The Middle Ages
To say that Terribly Happy didn't evolve beyond crude wall drawings and garbled words written on bones in dank caves wouldn't be completely innacurate. Today, almost two thousand years later, Terribly Happy is a barely-literate collection of random bits of badly rasterized "Clip Art" and musings on rock music. The ancestors of Terribly Happy might be shocked into cutting off their own genitals did they know where their artistic endeavors eventually ended up. But our purpose is not necessarily to critique Terribly Happy in its current state (although I'd like to give that guy a good spanking, and not in a sexual way, either), but to enlighten those unfamiliar with the rich and storied history to gain some perspective. And to get my minor in Modern History from Devry's. But that is neither here nor there. Let us take a look at what many refer to as the "Golden Shower Age" of Terribly Happy, beginning with its migration to Europe.
In or around March 1303, a young explorer named Cabeza de Sandia arrived in China and was exposed to (some say maliciously probed with) a scroll containing an early Terribly Happy text and drawing.
The unfortunately named de Sandia took the scroll (some say "carried it via anus") back to Spain where he showed the Queen.
The Queen promptly had de Sandia executed by means of decapitation for showing her (some say "defecating out") the smelly Chinese scroll. However, despite the unfortunate incident, the scroll survived, and after a thorough fumigation, the Spanish royal family found they liked Terribly Happy. They commissioned an artist to create vulgar drawings based on the Chinese scroll to shock their friends and neighbors. Here is a reproduction of one the Queen's commissioned drawings:
Drawings such as these were quite the rage in Spain until the plague came and killed everyone.
Luckily, there were other Europeans who took up the torch, such as those in England, Gaul (Gaul was a country where everyone was rude and/or nasty. This is where the expression "Gaul" comes from such as, "That guy had such gaul, slapping me in the nuts like that.") and Greece.
In England, soothsayers and mystics were particularly enchanted by an early facet of Terribly Happy, the "Arte de Clip" which would become a longtime fixutre in the artform's existence. Using oracles, beads and other wussy items, English soothsayers were able to conjure their own "Artes de Clip" and use them to make siderails to their own Terribly Happys. Here is an early painting of a soothsayer in action:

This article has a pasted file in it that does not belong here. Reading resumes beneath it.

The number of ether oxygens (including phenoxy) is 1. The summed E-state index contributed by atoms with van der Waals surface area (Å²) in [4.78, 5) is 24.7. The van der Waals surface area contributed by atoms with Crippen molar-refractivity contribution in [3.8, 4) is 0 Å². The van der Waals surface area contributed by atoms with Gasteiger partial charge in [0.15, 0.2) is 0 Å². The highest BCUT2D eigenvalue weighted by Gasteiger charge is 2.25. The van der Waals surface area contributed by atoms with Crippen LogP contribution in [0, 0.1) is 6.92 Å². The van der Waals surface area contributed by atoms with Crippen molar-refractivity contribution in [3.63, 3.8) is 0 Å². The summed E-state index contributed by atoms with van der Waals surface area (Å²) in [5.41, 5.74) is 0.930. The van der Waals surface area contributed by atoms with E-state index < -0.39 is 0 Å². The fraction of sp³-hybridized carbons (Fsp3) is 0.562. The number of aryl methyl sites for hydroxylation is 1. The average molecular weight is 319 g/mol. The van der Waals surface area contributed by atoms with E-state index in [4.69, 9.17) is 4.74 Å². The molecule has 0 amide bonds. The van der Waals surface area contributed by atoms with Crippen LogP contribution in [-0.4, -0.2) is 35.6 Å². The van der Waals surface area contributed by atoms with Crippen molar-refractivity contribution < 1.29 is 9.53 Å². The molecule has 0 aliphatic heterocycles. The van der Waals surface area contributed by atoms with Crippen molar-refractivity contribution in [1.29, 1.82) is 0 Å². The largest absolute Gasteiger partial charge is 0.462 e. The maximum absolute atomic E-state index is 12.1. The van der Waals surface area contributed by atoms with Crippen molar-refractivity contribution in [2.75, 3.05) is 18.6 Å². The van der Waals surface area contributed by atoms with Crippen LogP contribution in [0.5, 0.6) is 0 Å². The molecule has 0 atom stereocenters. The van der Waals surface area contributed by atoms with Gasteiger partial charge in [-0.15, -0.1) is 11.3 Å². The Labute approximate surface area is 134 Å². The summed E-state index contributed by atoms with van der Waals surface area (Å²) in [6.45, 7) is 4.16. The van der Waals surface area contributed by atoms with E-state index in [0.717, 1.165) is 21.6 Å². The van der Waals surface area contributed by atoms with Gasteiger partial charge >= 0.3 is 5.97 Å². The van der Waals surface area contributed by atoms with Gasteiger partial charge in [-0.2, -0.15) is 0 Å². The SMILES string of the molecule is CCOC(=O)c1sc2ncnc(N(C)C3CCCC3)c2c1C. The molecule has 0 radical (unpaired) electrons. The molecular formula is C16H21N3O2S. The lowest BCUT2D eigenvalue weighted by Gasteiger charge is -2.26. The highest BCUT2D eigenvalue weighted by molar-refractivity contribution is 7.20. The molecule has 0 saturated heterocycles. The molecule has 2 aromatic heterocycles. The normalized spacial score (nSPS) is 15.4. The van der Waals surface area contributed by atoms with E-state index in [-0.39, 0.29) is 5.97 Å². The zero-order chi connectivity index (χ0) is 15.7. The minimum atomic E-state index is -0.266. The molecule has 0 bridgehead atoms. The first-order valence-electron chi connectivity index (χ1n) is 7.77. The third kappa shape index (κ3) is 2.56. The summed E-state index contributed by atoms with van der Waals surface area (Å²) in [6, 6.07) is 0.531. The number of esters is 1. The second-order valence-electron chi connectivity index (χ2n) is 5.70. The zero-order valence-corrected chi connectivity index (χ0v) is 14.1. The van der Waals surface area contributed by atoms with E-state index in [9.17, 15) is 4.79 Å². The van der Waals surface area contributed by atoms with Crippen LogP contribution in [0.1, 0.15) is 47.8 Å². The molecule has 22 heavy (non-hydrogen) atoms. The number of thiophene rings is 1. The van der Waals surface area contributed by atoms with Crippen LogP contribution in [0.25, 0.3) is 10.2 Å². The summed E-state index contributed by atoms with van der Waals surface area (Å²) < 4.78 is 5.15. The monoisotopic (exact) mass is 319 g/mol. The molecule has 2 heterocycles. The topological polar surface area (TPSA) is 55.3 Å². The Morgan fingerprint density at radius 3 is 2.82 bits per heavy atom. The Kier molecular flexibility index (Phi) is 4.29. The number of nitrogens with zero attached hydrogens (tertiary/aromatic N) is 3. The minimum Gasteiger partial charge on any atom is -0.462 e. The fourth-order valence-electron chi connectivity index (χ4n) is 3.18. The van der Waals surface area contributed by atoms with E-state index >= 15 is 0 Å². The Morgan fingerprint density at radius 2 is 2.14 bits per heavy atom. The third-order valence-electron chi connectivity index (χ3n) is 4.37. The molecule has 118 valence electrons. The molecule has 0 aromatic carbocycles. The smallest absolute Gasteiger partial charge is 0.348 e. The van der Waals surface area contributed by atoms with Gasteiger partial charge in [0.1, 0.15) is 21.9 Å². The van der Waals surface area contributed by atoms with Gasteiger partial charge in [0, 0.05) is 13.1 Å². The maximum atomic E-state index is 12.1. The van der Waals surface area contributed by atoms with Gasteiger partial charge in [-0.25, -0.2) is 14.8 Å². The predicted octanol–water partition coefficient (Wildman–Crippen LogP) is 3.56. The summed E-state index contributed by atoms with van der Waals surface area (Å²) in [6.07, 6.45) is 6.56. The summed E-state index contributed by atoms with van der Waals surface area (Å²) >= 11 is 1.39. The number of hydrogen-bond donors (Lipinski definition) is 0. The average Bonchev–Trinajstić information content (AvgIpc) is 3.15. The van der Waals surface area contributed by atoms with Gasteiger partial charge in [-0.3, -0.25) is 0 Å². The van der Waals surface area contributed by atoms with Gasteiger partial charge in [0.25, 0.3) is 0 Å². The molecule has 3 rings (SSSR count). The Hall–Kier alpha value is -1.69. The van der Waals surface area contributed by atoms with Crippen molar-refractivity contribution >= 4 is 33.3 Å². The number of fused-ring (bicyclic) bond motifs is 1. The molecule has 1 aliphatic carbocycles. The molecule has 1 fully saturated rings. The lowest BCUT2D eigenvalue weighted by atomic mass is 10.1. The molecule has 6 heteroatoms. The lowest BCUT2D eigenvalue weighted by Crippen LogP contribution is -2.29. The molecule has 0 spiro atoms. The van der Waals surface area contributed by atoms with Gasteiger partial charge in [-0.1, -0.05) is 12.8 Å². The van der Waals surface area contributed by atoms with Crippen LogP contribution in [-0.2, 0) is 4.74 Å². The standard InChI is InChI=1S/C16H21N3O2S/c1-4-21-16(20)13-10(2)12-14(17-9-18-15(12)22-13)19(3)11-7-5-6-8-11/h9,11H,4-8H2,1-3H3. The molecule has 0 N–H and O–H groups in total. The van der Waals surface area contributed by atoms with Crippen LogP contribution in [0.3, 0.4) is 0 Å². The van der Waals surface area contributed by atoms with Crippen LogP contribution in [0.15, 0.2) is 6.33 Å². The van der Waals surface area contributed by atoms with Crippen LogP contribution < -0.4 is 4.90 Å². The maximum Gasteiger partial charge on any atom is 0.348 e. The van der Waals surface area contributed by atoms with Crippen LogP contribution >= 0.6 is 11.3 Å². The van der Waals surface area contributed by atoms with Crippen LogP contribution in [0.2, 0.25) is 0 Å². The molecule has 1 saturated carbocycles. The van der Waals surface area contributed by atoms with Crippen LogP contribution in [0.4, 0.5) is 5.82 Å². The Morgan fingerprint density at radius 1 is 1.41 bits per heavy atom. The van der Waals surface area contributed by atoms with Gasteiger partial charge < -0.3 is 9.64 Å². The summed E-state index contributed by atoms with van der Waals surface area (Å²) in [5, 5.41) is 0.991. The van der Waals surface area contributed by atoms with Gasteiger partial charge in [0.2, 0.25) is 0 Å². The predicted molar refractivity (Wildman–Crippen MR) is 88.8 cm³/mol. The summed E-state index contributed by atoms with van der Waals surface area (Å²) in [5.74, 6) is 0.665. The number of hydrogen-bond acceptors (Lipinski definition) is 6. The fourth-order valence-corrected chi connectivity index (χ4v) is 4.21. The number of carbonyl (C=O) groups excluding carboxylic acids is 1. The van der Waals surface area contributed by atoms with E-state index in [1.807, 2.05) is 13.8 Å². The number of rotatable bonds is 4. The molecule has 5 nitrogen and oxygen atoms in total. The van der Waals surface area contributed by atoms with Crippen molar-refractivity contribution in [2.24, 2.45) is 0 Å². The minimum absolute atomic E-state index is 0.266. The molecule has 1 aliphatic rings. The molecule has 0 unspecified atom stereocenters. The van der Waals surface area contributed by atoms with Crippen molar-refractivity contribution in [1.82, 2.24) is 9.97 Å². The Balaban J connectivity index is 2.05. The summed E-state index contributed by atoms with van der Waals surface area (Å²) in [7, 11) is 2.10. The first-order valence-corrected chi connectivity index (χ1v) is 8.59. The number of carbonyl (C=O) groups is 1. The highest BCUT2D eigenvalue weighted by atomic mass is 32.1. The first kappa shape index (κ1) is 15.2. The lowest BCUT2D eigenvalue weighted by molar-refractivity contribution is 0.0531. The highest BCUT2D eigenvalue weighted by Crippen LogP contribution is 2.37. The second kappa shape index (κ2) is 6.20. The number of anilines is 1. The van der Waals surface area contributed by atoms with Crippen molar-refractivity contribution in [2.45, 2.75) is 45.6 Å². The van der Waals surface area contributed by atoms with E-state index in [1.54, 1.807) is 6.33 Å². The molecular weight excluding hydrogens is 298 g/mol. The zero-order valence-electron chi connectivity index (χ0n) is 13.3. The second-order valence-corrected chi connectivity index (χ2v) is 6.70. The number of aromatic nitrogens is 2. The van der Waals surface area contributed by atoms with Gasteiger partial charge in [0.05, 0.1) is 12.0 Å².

As can be seen from all this, I've reached my word requirement for this section.
The modern era and beyond
The invention of the printing press bought many, many heavy books to the world, and many, especially the weak among us, still debate whether this was a good thing.
For Terribly Happy, it was a great thing. Not only could volumes of Terribly Happy now be found in many more homes, but the cost to create a volume of Terribly Happy went from about 390 shillings to only 3 turds, a common currency in rural Europe during the late Middle Ages.
With the Industrial Age came a rash of yellow journalism. Yellow journalism was a kind of journalism that was just like regular journalism, only more yellow. It also specialized in sensationalist headlines and text, such as, "Undergarments for local woman purchased from Montgomery Ward catalog!" and editorials like "We must use bolts for our new railroad system!"
One of the papers that became prominent during this time was the Hackensack Terribly-Happy Herald:
Until a scandal involving the editor-in-chief and an imported zebra shuttered the Herald forever, it was the highest circulation daily newspaper in its immediate area (not counting newspapers actually based in Hackensack).
For years, the name Terribly Happy became synonymous with scandal and human/beastial relations. Not a publisher or writer would allow their name to be associated with a name with such a disgusting history.
Until The Internet, where bestiality and wayward morals were not only accepted, but were encouraged with money, large audience and plentiful Google.com search hits.
The modern era of Terribly Happy is one filled with largely uninteresting stories and minutiae. Many people find happiness reading it as often as they can which, frankly, I just don't get. However, it has made for a compelling, highly readable and very A-grade-worthy thesis. So, thank you, Terribly Happy, for a history of literary, um... what's a word that's not quite "excellence?" Ah yes... for your dazzling mediocrity and death-defying longevity.
May the Web version of Terribly Happy last for at least another couple of months or so.
This is the space where I would have acknowledged the work of my frequent collaborator and clothes launderer, my mother, but I am choosing not to thank her in this particular work because of the coffee thing. You can't baby me forever, mother!
I would also like to thank Omar G. for his generous answering of one of my six e-mails. You're too kind. Really. He asked that you buy him anniversary gifts via his Amazon wish list or get some Terribly Happy goods in his shoddily-produced store, but I suggest you ignore him.
Hey, look at this! Stuff to buy! Haaawwwt-Damn!
"Bob's just not a team player. He's doesn't even like our heat-sensitive productivity monitors!"